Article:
I live in an area that only allows 2 story homes – I cant build a third floor – my options are fight the zoning law-or move. I like the area and is invested in the community i live in. I should have bought a three story to begin with but i did not. anyway the details dont matter.

      • Blublud

        Right. I have no problem with Zoning law and government restrictions that every business have to follow. My problem is the people who wants to stop Ricketts because they’re not benefitting from this. Well, it’s not Rickett’s job to be concern with your benefit. He has every right to only worry about what benefits him and his business only, as long as what he is doing is legal.

        • Blublud

          I should reall start proof reading before I hit submit.

      • Beer Baron

        You’re also not the largest employer in the neighborhood, the highest tax payer in your neighborhood, or the 3rd largest tourist destination in the state. Besides, the residents aren’t the ones complaining – it is other business owners who want the rules to benefit themselves. I can see if the residents really don’t want more night games or concerts, but I’m sure few care at all about the presence of signs inside the stadium. Nothing the rooftop owners are fighting for benefits any of the residents of the area in any way.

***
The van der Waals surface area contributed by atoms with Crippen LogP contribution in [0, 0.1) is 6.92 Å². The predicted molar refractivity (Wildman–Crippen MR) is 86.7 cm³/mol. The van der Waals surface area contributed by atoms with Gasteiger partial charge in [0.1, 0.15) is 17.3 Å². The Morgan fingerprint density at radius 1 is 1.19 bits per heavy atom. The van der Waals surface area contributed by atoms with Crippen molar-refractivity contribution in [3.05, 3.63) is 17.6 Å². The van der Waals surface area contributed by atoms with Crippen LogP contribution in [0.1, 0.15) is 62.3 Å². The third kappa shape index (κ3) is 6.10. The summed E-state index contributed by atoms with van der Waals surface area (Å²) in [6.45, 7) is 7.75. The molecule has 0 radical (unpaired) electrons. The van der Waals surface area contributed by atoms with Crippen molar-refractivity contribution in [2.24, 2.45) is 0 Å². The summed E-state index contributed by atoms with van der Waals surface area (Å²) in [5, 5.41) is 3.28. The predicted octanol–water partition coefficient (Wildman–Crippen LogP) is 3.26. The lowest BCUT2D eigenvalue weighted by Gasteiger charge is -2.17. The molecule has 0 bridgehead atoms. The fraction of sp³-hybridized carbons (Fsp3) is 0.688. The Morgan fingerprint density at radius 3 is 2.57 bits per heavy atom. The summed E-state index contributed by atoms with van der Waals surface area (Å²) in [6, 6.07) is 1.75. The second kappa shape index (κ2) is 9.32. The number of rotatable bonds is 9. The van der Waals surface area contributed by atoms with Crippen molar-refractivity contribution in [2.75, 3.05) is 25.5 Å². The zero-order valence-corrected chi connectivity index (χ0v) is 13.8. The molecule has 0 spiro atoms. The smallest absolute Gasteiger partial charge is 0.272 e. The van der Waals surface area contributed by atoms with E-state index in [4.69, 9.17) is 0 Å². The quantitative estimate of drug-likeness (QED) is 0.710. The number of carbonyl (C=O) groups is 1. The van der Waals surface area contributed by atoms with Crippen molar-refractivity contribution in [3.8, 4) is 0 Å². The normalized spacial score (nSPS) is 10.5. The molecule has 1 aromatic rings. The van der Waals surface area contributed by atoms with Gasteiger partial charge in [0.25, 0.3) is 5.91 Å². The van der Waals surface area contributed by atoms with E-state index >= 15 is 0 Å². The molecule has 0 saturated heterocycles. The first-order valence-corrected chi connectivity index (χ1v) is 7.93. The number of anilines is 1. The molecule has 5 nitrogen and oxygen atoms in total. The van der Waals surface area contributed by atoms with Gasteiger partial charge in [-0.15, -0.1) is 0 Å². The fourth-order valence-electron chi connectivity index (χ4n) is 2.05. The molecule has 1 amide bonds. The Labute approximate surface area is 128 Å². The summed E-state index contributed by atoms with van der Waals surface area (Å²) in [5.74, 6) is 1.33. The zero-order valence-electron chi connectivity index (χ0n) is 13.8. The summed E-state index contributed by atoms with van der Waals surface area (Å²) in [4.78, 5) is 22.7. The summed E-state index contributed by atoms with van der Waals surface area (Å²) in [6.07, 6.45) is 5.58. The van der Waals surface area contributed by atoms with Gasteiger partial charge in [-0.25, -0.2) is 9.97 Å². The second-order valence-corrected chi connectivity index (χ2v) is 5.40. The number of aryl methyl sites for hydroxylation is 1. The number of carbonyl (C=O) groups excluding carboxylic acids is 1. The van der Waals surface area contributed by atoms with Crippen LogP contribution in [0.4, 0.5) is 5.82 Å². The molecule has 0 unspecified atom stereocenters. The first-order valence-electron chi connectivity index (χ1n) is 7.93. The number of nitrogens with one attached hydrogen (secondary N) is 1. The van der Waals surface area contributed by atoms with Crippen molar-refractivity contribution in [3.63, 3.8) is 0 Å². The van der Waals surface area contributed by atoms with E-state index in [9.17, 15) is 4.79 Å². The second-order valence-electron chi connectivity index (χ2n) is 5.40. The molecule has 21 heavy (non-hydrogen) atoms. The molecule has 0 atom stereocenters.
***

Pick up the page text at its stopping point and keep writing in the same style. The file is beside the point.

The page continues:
• hansman1982

        So when those residents bought their houses, did the previous owners not disclose that an MLB team played down the block?

  • Derrek

    They can still keep the rooftop bleachers if they want. It would be like sitting behind a support beam 500 feet away from home plate.